Stories We Tell

From Wikipedia, the free encyclopedia - View original article

Stories We Tell
Stories We Tell poster.jpg
Theatrical release poster
Directed bySarah Polley
Produced byAnita Lee
Silva Basmajian
Written bySarah Polley
StarringRebecca Jenkins
Music byJonathan Goldsmith
CinematographyIris Ng
Edited byMike Munn
Production
company
Distributed byMongrel Media (Canada)
Roadside Attractions (US)
Release dates
  • August 29, 2012 (2012-08-29) (Venice)
  • September 7, 2012 (2012-09-07) (TIFF)
  • May 17, 2013 (2013-05-17) (U.S.)
Running time109 minutes[1]
CountryCanada
LanguageEnglish
Box office$1,331,900[2]
 
Jump to: navigation, search
Stories We Tell
Stories We Tell poster.jpg
Theatrical release poster
Directed bySarah Polley
Produced byAnita Lee
Silva Basmajian
Written bySarah Polley
StarringRebecca Jenkins
Music byJonathan Goldsmith
CinematographyIris Ng
Edited byMike Munn
Production
company
Distributed byMongrel Media (Canada)
Roadside Attractions (US)
Release dates
  • August 29, 2012 (2012-08-29) (Venice)
  • September 7, 2012 (2012-09-07) (TIFF)
  • May 17, 2013 (2013-05-17) (U.S.)
Running time109 minutes[1]
CountryCanada
LanguageEnglish
Box office$1,331,900[2]

Stories We Tell is a 2012 Canadian documentary film written and directed by Sarah Polley and produced by the National Film Board of Canada (NFB). The film explores her family's secrets—including one intimately related to Polley's own identity. Stories We Tell premiered August 29, 2012 at the 69th Venice International Film Festival, then played at the 39th Telluride Film Festival and the 37th Toronto International Film Festival.[3][4][5][6][7]

Plot[edit]

The film looks at the relationship between Polley's parents, Michael and Diane Polley, including the revelation that the filmmaker was the product of an extramarital affair between her mother and Montreal producer Harry Gulkin.[8] It incorporates interviews with Polley's siblings from her mother's two marriages, interviews with other relatives and family friends, Michael Polley's narration of his memoir, and Super-8 footage shot to look like home movies of historical events in her family's life. The cast in the Super-8 re-creations includes Rebecca Jenkins, who plays Diane – who had died of cancer the week of Polley's 11th birthday.[5][9]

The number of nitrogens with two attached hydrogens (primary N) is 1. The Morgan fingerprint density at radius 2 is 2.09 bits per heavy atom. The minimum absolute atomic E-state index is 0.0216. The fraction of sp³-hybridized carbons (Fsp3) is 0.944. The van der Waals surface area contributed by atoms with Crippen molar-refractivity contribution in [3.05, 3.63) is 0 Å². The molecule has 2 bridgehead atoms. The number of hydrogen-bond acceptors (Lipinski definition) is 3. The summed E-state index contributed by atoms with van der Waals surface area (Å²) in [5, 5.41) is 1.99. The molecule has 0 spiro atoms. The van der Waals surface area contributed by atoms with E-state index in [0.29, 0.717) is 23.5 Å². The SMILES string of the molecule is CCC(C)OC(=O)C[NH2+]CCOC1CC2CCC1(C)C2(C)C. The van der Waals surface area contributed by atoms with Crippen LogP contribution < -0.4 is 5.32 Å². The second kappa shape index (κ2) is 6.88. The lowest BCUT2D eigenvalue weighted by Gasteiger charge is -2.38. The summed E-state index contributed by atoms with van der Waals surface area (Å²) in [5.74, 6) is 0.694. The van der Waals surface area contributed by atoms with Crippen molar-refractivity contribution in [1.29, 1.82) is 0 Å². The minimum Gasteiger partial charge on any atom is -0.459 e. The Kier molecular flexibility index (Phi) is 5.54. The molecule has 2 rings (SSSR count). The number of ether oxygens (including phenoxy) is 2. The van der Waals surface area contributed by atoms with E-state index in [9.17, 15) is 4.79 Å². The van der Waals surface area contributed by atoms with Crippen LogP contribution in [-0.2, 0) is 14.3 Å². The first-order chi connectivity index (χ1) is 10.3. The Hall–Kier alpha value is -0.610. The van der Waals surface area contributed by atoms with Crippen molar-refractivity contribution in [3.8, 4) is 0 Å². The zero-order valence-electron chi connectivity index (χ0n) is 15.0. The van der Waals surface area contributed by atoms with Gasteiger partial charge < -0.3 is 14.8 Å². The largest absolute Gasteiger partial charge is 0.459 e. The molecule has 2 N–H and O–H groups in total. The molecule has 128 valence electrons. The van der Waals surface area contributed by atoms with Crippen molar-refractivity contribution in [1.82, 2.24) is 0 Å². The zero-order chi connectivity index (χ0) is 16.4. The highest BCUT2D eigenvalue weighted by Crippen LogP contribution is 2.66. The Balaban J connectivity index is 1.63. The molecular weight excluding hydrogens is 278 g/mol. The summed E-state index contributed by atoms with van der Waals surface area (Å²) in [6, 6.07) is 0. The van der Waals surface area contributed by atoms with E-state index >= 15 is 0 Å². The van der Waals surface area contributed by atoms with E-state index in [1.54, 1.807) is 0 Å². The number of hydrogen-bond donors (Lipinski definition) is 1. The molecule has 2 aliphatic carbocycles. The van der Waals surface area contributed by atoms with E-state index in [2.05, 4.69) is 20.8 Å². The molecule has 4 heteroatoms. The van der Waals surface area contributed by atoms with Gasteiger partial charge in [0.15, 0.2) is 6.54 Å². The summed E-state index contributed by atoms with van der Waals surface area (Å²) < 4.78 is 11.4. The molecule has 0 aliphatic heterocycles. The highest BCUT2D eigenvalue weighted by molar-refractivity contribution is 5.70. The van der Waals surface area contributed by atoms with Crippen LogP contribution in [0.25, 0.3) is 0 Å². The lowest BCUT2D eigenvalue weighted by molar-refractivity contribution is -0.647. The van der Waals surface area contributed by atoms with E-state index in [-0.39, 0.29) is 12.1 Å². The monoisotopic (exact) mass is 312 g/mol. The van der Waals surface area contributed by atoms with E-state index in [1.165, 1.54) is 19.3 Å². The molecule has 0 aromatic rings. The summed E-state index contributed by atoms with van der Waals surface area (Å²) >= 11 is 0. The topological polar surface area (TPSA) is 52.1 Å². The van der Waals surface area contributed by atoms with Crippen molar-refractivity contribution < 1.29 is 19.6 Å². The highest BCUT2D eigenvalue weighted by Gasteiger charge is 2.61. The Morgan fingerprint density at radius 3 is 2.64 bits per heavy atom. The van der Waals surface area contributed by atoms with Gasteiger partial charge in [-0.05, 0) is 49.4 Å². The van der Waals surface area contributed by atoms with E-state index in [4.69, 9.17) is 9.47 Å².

In her blog post on the NFB.ca website, Polley reveals that several journalists including Brian D. Johnson and Matthew Hays had known about the story of her biological father for years, but respected Polley's wish to keep the matter private until she was ready to tell her story in her own words.[10]

Critical response[edit]

In his August 29 Maclean's blog post, Johnson, one of the film critics who'd kept Polley's secret, wrote:

Now that I've seen her documentary, which premieres in Venice next Wednesday, I’m glad I didn't spill the beans. It’s a brilliant film: an enthralling, exquisitely layered masterpiece of memoir that unravels an extraordinary world of family secrets through a maze of interviews, home movies, and faux home movies cast with actors.[11]

Writing for Rogerebert.com, film critic Sheila O'Malley gave the film four out of four stars, calling it "[a] powerful and thoughtful film...[that] is also not what it at first seems, which is part of the point Polley appears to be interested in making."[12]

Awards[edit]

On October 20, Stories We Tell received the Grand Prix Focus for best feature film in the Festival du nouveau cinéma's Focus category.[13] In December, the film was included in the Toronto International Film Festival's list of "Canada's Top Ten" feature films of 2012.[14][15]

On January 8, 2013, Stories We Tell received the $100,000 prize for best Canadian film at the Toronto Film Critics Association Awards,[16] after having been named best documentary by the association the previous month. On March 3, 2013, it was named best feature length documentary at the 1st Canadian Screen Awards.[17] In October 2013, Stories We Tell received the Allan King Award for Excellence in Documentary at the Directors Guild of Canada Awards in Toronto.[18] In December 2013, the film received the New York Film Critics Circle Award for Best Non-Fiction Film, the National Board of Review Award for Best Documentary Film, and the Los Angeles Film Critics Association Award for Best Documentary Film.[19][20] On February 1, 2014, the film received the Writers Guild of America Award for Best Documentary Screenplay.[21]